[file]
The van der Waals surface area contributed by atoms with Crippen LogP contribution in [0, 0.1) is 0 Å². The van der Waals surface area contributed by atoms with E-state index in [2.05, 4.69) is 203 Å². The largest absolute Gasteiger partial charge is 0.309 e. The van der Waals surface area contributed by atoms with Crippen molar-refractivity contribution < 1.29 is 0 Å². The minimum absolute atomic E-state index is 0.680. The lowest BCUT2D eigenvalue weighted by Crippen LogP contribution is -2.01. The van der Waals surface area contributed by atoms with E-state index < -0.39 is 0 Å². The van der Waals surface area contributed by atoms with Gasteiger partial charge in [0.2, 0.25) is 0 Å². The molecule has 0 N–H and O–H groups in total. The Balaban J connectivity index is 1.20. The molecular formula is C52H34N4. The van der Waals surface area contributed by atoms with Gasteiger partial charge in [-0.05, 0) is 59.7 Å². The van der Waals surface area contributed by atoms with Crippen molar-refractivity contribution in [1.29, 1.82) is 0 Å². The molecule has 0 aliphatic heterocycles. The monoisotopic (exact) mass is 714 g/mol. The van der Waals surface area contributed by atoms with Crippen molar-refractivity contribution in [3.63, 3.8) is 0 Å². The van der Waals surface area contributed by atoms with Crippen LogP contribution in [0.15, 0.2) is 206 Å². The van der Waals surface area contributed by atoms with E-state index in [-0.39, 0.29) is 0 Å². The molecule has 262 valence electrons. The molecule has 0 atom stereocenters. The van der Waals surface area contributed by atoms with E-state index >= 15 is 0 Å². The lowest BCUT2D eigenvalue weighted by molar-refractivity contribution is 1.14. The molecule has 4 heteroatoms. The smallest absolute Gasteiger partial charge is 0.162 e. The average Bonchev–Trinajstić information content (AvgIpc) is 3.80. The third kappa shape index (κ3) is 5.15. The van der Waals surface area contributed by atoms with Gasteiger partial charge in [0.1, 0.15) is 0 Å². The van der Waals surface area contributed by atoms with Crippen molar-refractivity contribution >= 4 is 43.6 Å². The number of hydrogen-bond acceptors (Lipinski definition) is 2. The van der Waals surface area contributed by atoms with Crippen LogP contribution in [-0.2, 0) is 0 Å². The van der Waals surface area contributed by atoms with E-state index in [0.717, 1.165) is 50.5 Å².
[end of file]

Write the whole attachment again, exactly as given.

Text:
The van der Waals surface area contributed by atoms with Crippen LogP contribution in [0, 0.1) is 0 Å². The van der Waals surface area contributed by atoms with E-state index in [2.05, 4.69) is 203 Å². The largest absolute Gasteiger partial charge is 0.309 e. The van der Waals surface area contributed by atoms with Crippen molar-refractivity contribution < 1.29 is 0 Å². The minimum absolute atomic E-state index is 0.680. The lowest BCUT2D eigenvalue weighted by Crippen LogP contribution is -2.01. The van der Waals surface area contributed by atoms with E-state index < -0.39 is 0 Å². The van der Waals surface area contributed by atoms with Gasteiger partial charge in [0.2, 0.25) is 0 Å². The molecule has 0 N–H and O–H groups in total. The Balaban J connectivity index is 1.20. The molecular formula is C52H34N4. The van der Waals surface area contributed by atoms with Gasteiger partial charge in [-0.05, 0) is 59.7 Å². The van der Waals surface area contributed by atoms with Crippen molar-refractivity contribution in [1.29, 1.82) is 0 Å². The molecule has 0 aliphatic heterocycles. The monoisotopic (exact) mass is 714 g/mol. The van der Waals surface area contributed by atoms with Crippen molar-refractivity contribution in [3.63, 3.8) is 0 Å². The van der Waals surface area contributed by atoms with Crippen LogP contribution in [0.15, 0.2) is 206 Å². The van der Waals surface area contributed by atoms with E-state index in [-0.39, 0.29) is 0 Å². The molecule has 262 valence electrons. The molecule has 0 atom stereocenters. The van der Waals surface area contributed by atoms with E-state index >= 15 is 0 Å². The lowest BCUT2D eigenvalue weighted by molar-refractivity contribution is 1.14. The molecule has 4 heteroatoms. The smallest absolute Gasteiger partial charge is 0.162 e. The average Bonchev–Trinajstić information content (AvgIpc) is 3.80. The third kappa shape index (κ3) is 5.15. The van der Waals surface area contributed by atoms with Gasteiger partial charge in [0.1, 0.15) is 0 Å². The van der Waals surface area contributed by atoms with Crippen molar-refractivity contribution >= 4 is 43.6 Å². The number of hydrogen-bond acceptors (Lipinski definition) is 2. The van der Waals surface area contributed by atoms with Crippen LogP contribution in [-0.2, 0) is 0 Å². The van der Waals surface area contributed by atoms with E-state index in [0.717, 1.165) is 50.5 Å².